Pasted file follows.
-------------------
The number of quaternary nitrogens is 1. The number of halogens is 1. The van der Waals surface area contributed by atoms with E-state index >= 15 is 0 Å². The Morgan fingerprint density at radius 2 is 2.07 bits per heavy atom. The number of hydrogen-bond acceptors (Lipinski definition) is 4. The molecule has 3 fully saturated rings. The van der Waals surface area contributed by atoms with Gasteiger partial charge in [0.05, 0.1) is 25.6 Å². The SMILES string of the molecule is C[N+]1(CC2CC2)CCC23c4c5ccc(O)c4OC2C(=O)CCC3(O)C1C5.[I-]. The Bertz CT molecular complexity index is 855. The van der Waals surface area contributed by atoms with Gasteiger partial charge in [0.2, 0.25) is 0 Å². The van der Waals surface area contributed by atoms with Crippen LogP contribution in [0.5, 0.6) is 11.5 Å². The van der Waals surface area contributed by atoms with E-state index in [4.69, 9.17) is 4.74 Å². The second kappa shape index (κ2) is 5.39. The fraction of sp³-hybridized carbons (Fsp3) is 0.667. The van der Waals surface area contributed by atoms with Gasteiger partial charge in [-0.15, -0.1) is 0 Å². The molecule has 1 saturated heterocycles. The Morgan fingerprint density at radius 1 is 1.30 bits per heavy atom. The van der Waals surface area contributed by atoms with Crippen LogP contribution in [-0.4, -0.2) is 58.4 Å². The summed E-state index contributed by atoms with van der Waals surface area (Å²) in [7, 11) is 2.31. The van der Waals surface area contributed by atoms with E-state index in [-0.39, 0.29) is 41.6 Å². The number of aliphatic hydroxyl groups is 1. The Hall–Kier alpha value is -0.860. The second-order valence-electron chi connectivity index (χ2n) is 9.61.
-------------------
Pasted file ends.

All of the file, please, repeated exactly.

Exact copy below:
The number of quaternary nitrogens is 1. The number of halogens is 1. The van der Waals surface area contributed by atoms with E-state index >= 15 is 0 Å². The Morgan fingerprint density at radius 2 is 2.07 bits per heavy atom. The number of hydrogen-bond acceptors (Lipinski definition) is 4. The molecule has 3 fully saturated rings. The van der Waals surface area contributed by atoms with Gasteiger partial charge in [0.05, 0.1) is 25.6 Å². The SMILES string of the molecule is C[N+]1(CC2CC2)CCC23c4c5ccc(O)c4OC2C(=O)CCC3(O)C1C5.[I-]. The Bertz CT molecular complexity index is 855. The van der Waals surface area contributed by atoms with Gasteiger partial charge in [0.2, 0.25) is 0 Å². The van der Waals surface area contributed by atoms with Crippen LogP contribution in [0.5, 0.6) is 11.5 Å². The van der Waals surface area contributed by atoms with E-state index in [4.69, 9.17) is 4.74 Å². The second kappa shape index (κ2) is 5.39. The fraction of sp³-hybridized carbons (Fsp3) is 0.667. The van der Waals surface area contributed by atoms with Gasteiger partial charge in [-0.15, -0.1) is 0 Å². The molecule has 1 saturated heterocycles. The Morgan fingerprint density at radius 1 is 1.30 bits per heavy atom. The van der Waals surface area contributed by atoms with Crippen LogP contribution in [-0.4, -0.2) is 58.4 Å². The summed E-state index contributed by atoms with van der Waals surface area (Å²) in [7, 11) is 2.31. The van der Waals surface area contributed by atoms with E-state index in [-0.39, 0.29) is 41.6 Å². The number of aliphatic hydroxyl groups is 1. The Hall–Kier alpha value is -0.860. The second-order valence-electron chi connectivity index (χ2n) is 9.61.